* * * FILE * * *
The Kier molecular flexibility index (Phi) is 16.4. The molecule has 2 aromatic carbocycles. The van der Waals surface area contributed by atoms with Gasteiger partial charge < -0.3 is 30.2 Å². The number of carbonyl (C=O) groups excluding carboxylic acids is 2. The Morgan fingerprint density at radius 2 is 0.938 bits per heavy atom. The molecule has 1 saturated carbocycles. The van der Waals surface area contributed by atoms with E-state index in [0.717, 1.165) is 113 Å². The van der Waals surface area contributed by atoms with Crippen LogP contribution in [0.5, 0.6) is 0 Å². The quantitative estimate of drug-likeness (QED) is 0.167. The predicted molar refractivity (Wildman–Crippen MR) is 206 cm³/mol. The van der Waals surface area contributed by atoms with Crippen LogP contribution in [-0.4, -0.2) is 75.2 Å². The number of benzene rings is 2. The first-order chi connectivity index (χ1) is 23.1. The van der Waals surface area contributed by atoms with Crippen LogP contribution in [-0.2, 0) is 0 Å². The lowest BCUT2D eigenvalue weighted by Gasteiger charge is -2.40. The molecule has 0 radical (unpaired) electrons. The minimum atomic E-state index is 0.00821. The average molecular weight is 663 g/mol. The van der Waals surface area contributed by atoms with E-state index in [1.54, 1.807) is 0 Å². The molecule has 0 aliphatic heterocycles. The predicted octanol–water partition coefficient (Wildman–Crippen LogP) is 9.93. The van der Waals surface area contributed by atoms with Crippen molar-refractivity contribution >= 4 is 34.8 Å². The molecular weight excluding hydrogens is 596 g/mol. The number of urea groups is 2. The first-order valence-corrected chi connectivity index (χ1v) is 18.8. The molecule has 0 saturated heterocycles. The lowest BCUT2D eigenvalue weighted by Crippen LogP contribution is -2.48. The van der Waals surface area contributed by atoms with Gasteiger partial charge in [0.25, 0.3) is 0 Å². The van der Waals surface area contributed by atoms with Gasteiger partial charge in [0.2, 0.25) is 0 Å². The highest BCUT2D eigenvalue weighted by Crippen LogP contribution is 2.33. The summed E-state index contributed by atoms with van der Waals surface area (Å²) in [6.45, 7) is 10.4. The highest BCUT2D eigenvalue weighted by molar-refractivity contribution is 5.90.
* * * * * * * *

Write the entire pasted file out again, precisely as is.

The Kier molecular flexibility index (Phi) is 16.4. The molecule has 2 aromatic carbocycles. The van der Waals surface area contributed by atoms with Gasteiger partial charge < -0.3 is 30.2 Å². The number of carbonyl (C=O) groups excluding carboxylic acids is 2. The Morgan fingerprint density at radius 2 is 0.938 bits per heavy atom. The molecule has 1 saturated carbocycles. The van der Waals surface area contributed by atoms with E-state index in [0.717, 1.165) is 113 Å². The van der Waals surface area contributed by atoms with Crippen LogP contribution in [0.5, 0.6) is 0 Å². The quantitative estimate of drug-likeness (QED) is 0.167. The predicted molar refractivity (Wildman–Crippen MR) is 206 cm³/mol. The van der Waals surface area contributed by atoms with Crippen LogP contribution in [-0.4, -0.2) is 75.2 Å². The number of benzene rings is 2. The first-order chi connectivity index (χ1) is 23.1. The van der Waals surface area contributed by atoms with Crippen LogP contribution in [-0.2, 0) is 0 Å². The lowest BCUT2D eigenvalue weighted by Gasteiger charge is -2.40. The molecule has 0 radical (unpaired) electrons. The minimum atomic E-state index is 0.00821. The average molecular weight is 663 g/mol. The van der Waals surface area contributed by atoms with E-state index in [1.54, 1.807) is 0 Å². The molecule has 0 aliphatic heterocycles. The predicted octanol–water partition coefficient (Wildman–Crippen LogP) is 9.93. The van der Waals surface area contributed by atoms with Crippen molar-refractivity contribution >= 4 is 34.8 Å². The molecular weight excluding hydrogens is 596 g/mol. The number of urea groups is 2. The first-order valence-corrected chi connectivity index (χ1v) is 18.8. The molecule has 0 saturated heterocycles. The lowest BCUT2D eigenvalue weighted by Crippen LogP contribution is -2.48. The van der Waals surface area contributed by atoms with Gasteiger partial charge in [0.25, 0.3) is 0 Å². The van der Waals surface area contributed by atoms with Gasteiger partial charge in [0.2, 0.25) is 0 Å². The highest BCUT2D eigenvalue weighted by Crippen LogP contribution is 2.33. The summed E-state index contributed by atoms with van der Waals surface area (Å²) in [6.45, 7) is 10.4. The highest BCUT2D eigenvalue weighted by molar-refractivity contribution is 5.90.